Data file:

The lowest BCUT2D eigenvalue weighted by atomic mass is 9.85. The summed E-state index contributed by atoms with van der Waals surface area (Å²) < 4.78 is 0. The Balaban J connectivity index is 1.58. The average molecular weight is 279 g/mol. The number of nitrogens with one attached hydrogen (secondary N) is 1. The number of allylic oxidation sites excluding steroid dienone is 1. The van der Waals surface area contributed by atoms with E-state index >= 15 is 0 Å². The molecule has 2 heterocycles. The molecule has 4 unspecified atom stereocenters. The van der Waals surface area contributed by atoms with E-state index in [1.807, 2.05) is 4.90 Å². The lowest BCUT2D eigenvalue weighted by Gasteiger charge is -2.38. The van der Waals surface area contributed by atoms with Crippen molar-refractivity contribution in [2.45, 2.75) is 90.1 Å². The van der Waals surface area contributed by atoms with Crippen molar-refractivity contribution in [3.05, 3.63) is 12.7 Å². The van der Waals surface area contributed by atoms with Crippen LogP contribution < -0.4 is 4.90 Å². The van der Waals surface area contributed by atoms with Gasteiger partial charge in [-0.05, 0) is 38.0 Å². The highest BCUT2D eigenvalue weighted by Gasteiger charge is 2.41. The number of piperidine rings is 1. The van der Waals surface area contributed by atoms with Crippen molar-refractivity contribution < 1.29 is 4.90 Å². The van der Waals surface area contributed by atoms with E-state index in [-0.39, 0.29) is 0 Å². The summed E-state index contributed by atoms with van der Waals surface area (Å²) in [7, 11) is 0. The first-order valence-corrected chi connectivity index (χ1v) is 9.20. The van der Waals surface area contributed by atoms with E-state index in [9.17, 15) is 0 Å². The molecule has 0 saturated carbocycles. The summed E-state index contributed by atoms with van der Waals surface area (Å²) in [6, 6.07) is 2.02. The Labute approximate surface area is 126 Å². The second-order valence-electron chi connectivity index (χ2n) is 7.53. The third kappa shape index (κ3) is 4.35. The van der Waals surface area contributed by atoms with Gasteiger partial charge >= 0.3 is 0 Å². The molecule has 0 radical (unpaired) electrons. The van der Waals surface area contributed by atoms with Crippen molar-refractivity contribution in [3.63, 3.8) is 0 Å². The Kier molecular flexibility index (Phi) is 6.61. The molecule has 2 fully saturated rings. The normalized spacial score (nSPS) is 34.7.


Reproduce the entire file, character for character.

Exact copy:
The lowest BCUT2D eigenvalue weighted by atomic mass is 9.85. The summed E-state index contributed by atoms with van der Waals surface area (Å²) < 4.78 is 0. The Balaban J connectivity index is 1.58. The average molecular weight is 279 g/mol. The number of nitrogens with one attached hydrogen (secondary N) is 1. The number of allylic oxidation sites excluding steroid dienone is 1. The van der Waals surface area contributed by atoms with E-state index >= 15 is 0 Å². The molecule has 2 heterocycles. The molecule has 4 unspecified atom stereocenters. The van der Waals surface area contributed by atoms with E-state index in [1.807, 2.05) is 4.90 Å². The lowest BCUT2D eigenvalue weighted by Gasteiger charge is -2.38. The van der Waals surface area contributed by atoms with Crippen molar-refractivity contribution in [2.45, 2.75) is 90.1 Å². The van der Waals surface area contributed by atoms with Crippen molar-refractivity contribution in [3.05, 3.63) is 12.7 Å². The van der Waals surface area contributed by atoms with Crippen LogP contribution < -0.4 is 4.90 Å². The van der Waals surface area contributed by atoms with Gasteiger partial charge in [-0.05, 0) is 38.0 Å². The highest BCUT2D eigenvalue weighted by Gasteiger charge is 2.41. The number of piperidine rings is 1. The van der Waals surface area contributed by atoms with Crippen molar-refractivity contribution < 1.29 is 4.90 Å². The van der Waals surface area contributed by atoms with E-state index in [-0.39, 0.29) is 0 Å². The summed E-state index contributed by atoms with van der Waals surface area (Å²) in [7, 11) is 0. The first-order valence-corrected chi connectivity index (χ1v) is 9.20. The van der Waals surface area contributed by atoms with E-state index in [9.17, 15) is 0 Å². The molecule has 0 saturated carbocycles. The summed E-state index contributed by atoms with van der Waals surface area (Å²) in [6, 6.07) is 2.02. The Labute approximate surface area is 126 Å². The second-order valence-electron chi connectivity index (χ2n) is 7.53. The third kappa shape index (κ3) is 4.35. The van der Waals surface area contributed by atoms with Gasteiger partial charge >= 0.3 is 0 Å². The molecule has 0 radical (unpaired) electrons. The van der Waals surface area contributed by atoms with Crippen molar-refractivity contribution in [3.63, 3.8) is 0 Å². The Kier molecular flexibility index (Phi) is 6.61. The molecule has 2 fully saturated rings. The normalized spacial score (nSPS) is 34.7.